Editor’s note: This story has been updated from the original to reflect Northwestern’s request for a continuance to the Land Use Commission. Instead of this being on the agenda Feb. 22, it will be heard on the commission’s March meeting.

Northwestern University, in an application filed last week, is seeking to loosen restrictions on the use of a new Ryan Field football stadium by allowing unlimited indoor and outdoor lectures, speakers, performances and other events for up to 10,000 people.

The petition would also permit public concerts 10 times a year, expanding the hours for amplified music from 10 a.m. to 10 p.m. Sundays through Thursdays and 10 a.m. to 11 p.m. on Fridays, Saturdays and “days preceding national holidays and legal school holidays.”

The request for 10,000-person events, spelled out in a zoning ordinance text amendment submitted to the city on Wednesday, Jan. 25, is “intended primarily to allow for the use of the new Ryan Field plazas by the community,” according to the application, submitted by Northwestern Vice President for Operations Luke Figora.

The amendment proposed by the university would change the parameters of the existing U2 University Athletic Facilities District that establishes event restrictions for the neighborhood along Central Street surrounding Ryan Field.

Currently, U2 zoning district laws only allow indoor, university-sponsored events or “community and cultural events of a nonprofit nature” for up to 10,000 people.

As part of the process, Northwestern hired Kimley-Horn and Associates to investigate transportation and parking needs on game days and for concerts. Last week, the firm filed a memo obtained by the RoundTable and shown below.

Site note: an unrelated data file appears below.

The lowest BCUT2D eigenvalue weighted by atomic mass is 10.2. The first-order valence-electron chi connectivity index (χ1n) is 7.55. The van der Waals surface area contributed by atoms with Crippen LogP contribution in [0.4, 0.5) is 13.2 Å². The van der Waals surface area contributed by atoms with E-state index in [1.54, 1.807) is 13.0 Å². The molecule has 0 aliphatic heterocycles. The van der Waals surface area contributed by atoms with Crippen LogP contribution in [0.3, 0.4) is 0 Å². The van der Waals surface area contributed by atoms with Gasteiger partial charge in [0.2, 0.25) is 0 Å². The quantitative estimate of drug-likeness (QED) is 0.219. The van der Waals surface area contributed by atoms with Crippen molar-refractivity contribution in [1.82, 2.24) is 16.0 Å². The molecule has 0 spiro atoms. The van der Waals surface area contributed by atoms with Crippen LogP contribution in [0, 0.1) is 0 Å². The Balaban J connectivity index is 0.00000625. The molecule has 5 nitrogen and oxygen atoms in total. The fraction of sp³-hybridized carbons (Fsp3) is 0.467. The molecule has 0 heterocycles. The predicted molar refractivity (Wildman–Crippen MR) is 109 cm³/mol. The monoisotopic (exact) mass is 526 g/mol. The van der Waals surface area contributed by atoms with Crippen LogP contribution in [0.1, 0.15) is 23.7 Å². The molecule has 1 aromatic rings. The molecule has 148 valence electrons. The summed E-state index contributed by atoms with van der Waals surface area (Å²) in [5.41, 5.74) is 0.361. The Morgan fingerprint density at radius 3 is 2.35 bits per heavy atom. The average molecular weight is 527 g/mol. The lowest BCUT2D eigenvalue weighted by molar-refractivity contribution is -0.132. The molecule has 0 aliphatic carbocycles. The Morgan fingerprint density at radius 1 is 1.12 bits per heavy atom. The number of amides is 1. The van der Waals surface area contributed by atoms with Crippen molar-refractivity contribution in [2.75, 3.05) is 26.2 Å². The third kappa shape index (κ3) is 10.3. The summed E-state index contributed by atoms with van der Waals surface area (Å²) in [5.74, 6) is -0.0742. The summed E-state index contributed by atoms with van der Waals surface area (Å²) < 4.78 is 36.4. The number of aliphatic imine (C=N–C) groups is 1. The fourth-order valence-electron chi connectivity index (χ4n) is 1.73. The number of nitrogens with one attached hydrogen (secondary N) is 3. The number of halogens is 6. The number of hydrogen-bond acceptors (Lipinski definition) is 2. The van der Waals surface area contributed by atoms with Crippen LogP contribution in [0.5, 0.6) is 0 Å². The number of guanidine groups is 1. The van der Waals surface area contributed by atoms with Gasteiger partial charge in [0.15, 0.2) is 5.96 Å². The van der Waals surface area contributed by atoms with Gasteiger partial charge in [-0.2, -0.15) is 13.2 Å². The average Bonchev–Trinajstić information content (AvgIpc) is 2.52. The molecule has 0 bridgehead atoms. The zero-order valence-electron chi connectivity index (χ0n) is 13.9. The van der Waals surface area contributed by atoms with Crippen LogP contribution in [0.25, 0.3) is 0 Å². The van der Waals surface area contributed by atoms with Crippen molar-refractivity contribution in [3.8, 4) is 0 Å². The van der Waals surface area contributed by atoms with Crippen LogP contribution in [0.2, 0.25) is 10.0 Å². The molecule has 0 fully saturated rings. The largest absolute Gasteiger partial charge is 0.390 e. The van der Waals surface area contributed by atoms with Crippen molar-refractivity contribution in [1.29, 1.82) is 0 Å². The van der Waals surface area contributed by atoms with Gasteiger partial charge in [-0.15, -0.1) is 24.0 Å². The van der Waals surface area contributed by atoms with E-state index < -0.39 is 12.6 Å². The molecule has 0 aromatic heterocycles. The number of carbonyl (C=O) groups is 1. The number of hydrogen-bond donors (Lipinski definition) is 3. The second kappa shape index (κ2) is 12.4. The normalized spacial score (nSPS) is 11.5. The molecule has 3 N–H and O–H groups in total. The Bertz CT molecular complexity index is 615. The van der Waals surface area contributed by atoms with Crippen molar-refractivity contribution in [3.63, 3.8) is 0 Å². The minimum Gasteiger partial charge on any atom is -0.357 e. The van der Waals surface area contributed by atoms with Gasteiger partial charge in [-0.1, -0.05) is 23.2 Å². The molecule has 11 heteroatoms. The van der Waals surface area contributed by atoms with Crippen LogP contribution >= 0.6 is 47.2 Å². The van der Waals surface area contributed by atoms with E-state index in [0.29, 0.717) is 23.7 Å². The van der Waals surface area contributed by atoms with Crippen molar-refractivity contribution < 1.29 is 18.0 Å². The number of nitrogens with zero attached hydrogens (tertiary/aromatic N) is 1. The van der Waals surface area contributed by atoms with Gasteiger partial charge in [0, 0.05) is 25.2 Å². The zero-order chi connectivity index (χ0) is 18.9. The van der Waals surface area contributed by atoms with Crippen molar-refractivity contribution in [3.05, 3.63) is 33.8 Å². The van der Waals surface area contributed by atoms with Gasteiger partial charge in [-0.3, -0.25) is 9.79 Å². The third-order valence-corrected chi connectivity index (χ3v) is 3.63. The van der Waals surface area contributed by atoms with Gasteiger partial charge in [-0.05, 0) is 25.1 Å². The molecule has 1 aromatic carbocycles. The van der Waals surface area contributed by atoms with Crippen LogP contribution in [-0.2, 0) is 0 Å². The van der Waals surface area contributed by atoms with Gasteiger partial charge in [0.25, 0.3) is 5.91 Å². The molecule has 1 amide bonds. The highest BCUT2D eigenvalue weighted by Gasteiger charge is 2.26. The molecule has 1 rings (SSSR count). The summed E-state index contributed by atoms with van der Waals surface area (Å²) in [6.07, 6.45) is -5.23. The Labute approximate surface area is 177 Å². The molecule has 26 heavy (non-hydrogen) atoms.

Concert capacity at the new Ryan Field would be about 28,500 due to facility alterations required for those events, according to Kimley-Horn.

The document details plans for crowd and traffic control for several thousand concertgoers to park at Ryan Field or at other university lots around town, and then travel to the stadium using university shuttles. Kimley-Horn is estimating that between 30% and 65% of all concert attendees would travel to and from Ryan Field on public transit.

The firm also suggested a similar event management plan as used on football game days, with a police presence and designated ride share areas. Plus, “access and parking restrictions could be employed to limit access to only residents during concert events,” according to the memo.

The next debate of the proposal was scheduled to be the Feb. 22 Land Use Commission meeting. But Jon Yates, a spokesperson for Northwestern, sent the RoundTable a note saying the university was requesting a continuance for the Land Use Commission’s March meeting.

At a community meeting held Tuesday, Jan. 31, Seventh Ward Council Member Eleanor Revelle suggested that more than one meeting might be necessary before bringing the application to a vote.

Attendees at that meeting also questioned how Northwestern was able to get on the commission’s agenda so quickly, when other groups requesting zoning changes or property developments have waited months after submitting an application.

“I was surprised” by that, Revelle said.

“Why is a billion dollar fun house being made here and now? Why must Northwestern stray light years from its educational mission by entering showbiz?” asked Aaron Cohen, a Ryan Field neighbor, to wide applause at Tuesday’s meeting. “Why won’t Northwestern commit annually and consistently to pay a fair share in lieu of taxes?”

Northwestern surveys and studies

The university also commissioned its own economic impact study and community survey to gauge resident support for the stadium development and for hosting concerts.

The economic study, conducted by the strategic consulting firm Tripp Umbach, found that the stadium could provide up to $101.9 million for the city of Evanston by 2031 through additional tax revenue and job creation. City council, under a recommendation from Revelle, is now interviewing firms to do independent research into the potential revenue that the city could gain through construction, concerts and events.